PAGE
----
Monthly Archives: November 2016

Maintaining Your Tires Keeps Your Car Healthy

Maintaining Your CarWe often ignore our tires unless they’re flat. But they play a vital role in the overall condition of your car. Maintain them properly, and you’ll save money on repairs and on fuel costs.

Keeping your tires properly inflated ensures that they wear longer and can prevent accidents. Your car likely has a card or sticker attached to the door edge or the inside of the glove box door. The right amount of air your tires need is specified here. In case your car doesn’t have this sticker, you can check your owner’s manual.

Serious accidents can happen if your tires are under-inflated or overloaded. One of my tires blew-out on me and caused an accident. Luckily I was on a little traveled country road and was going slowly. I hate to think of what might have happened if I had been in major traffic.

Buy your own quality tire gauge. You can’t tell if tires are inflated properly just by looking. And the air meters at your service station may not be correct!

Ask your auto supply dealer for a tire gauge calibrated up to 80 PSI. They’ll know what you mean, even if you don’t.
Take a moment at the beginning of each month to check your tire pressure (don’t forget the spare! Uhm, you do have a spare tire, don’t you??) Check them before you get in the car to drive. Write down the actual under-inflation amount for each tire. Take this info with you to the service station.

Now measure the inflation again and record these numbers. (Don’t worry, this only takes a couple minutes.) Now inflate the tires to a level that equals the warm pressure (that you just took) plus the first under-inflation amount. (called the “cold” inflation pressure)

If the above instructions sound intimidating or confusing, take your car to a shop and give them the “cold” pressure numbers. They’ll put the correct amount of air in your tires for a minimum fee – sometimes they’ll not charge you at all.

The leading cause of tire failure is under-inflation. So make a habit to check them once a month.
Overloading your vehicle can lead to tire failure, too. Just because you have a pick-up truck doesn’t mean it can carry an infinite load.

Schedule a tire check into your calendar each month and you’ll save money, save fuel, and perhaps, even save your family from a car accident.

Maintaining Your Car Will Make It Last Longer

Regular maintenance of your vehicle will extend its life perhaps well beyond what you or others may think is its normal lifespan. Today’s cars can easily top the 100,000 mile mark with many cars on the road exceeding 150,000, 200,000, even 250,000 miles. Ask owners of high mileage cars how they got to that point and most will point to their own rigorous and disciplined maintenance schedules as being the chief factor. By carefully and diligently following a maintenance schedule, you can extend your vehicle’s life too. Let’s take a look at several important maintenance steps you must take in order to avoid costly repairs and to help you hold onto your vehicle longer.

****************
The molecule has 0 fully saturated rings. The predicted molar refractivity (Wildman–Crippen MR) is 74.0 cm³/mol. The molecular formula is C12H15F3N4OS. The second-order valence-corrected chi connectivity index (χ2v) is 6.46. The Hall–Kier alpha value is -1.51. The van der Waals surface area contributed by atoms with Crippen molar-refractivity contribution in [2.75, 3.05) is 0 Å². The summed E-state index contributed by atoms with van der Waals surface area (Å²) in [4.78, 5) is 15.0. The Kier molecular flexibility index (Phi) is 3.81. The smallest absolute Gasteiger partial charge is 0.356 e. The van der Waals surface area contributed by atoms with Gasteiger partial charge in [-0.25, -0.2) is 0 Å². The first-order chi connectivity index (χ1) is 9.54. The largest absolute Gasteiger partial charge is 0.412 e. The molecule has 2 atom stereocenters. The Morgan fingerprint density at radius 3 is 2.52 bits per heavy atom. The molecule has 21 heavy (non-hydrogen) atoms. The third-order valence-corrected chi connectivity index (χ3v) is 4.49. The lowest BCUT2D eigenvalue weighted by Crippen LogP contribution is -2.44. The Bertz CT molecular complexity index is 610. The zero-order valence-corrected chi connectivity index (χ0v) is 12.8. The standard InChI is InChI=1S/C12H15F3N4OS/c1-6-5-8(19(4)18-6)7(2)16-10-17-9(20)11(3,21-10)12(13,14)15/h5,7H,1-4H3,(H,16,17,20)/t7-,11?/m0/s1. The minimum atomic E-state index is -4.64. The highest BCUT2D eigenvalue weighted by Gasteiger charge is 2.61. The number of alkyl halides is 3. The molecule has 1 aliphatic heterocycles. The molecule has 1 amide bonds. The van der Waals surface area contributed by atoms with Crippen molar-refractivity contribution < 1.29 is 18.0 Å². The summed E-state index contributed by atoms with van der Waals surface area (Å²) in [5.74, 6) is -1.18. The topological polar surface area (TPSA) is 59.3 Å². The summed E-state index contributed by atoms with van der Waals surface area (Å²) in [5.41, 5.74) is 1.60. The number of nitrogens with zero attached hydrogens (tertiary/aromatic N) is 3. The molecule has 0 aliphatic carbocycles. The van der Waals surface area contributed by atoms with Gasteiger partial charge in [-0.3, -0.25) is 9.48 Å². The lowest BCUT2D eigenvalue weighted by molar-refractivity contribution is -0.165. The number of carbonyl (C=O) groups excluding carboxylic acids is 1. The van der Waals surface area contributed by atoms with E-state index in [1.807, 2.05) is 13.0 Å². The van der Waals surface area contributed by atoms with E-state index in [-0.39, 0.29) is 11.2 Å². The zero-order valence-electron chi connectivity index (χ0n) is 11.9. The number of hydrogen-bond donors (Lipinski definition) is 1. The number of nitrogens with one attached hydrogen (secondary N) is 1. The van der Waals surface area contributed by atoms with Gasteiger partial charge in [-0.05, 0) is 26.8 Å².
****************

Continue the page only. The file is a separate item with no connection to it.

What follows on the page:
Regular oil changes – The 30 minute oil change specialists recommend that you change your oil every 3,000 miles or three months, while some manufacturers state you only need to change your oil once every 7,500 miles or six months. Opt for more frequent changes than lengthy manufacturer recommended intervals, but change your oil [and oil filter] every 3,000 miles if your car is subject to hard driving.

Change your air filter – Your engine will run better and cleaner if you change your air filter at least once per year; more so if you do a lot of “stop and go” driving or put on many more miles per year than average.
Rotate your tires – Evenly wearing tires will help ensure that your car stops properly and stays on the road. Have your brakes and shocks inspected too to avoid potential handling and control issues.

Transmission fluid – Your transmission isn’t guaranteed to run forever. Change your fluid at manufacturer recommended intervals, generally once every 30 or 60 thousand miles. Neglect it and face costly repairs and potentially fatal [to the car] consequences.

Drain the radiator – Periodically draining the radiator and replacing the antifreeze will help flush out rust and dirt particles that can clog up your cooling system. When the coolant’s rust inhibitors get used up then corrosion will show up within the radiator as well as in the engine block

Change the spark plugs – Some manufacturers have installed long life spark plugs meaning that changing spark plugs once every 60 or even 90 thousand miles or more is a possibility. Keep in mind that the longer your spark plugs sit in place, the more difficult it may be to remove them later. Optimally, replacing your spark plugs once every 30 thousand miles is ideal.

Examine your exhaust system – Your muffler, catalytic converter, and remaining exhaust system parts can wear out. A poorly functioning exhaust system saps your engine of needed power.

Wash and wax – Yes, your car may mechanically run well, but if the body falls apart, then what do you have left? Regular washings and a once a year wax job should do the trick.

Other stuff – Replace your battery, fuel filter, PCV valve, belts, and hoses as needed and every other part that wears out. Sensors come and sensors go; usually you will only have to replace your knock or oxygen sensors if and when a problem arises.

Ultimately, refer to your manufacturer’s repair book for guidelines as to when to perform maintenance. The key to extending your vehicle’s life is in doing the maintenance when needed to head off costly repair bills. Otherwise you will be neglecting your car to the point where it “dies” prematurely.

You can extend the life of your vehicle. If you aren’t up to the task, hire a qualified mechanic to service your vehicle regularly.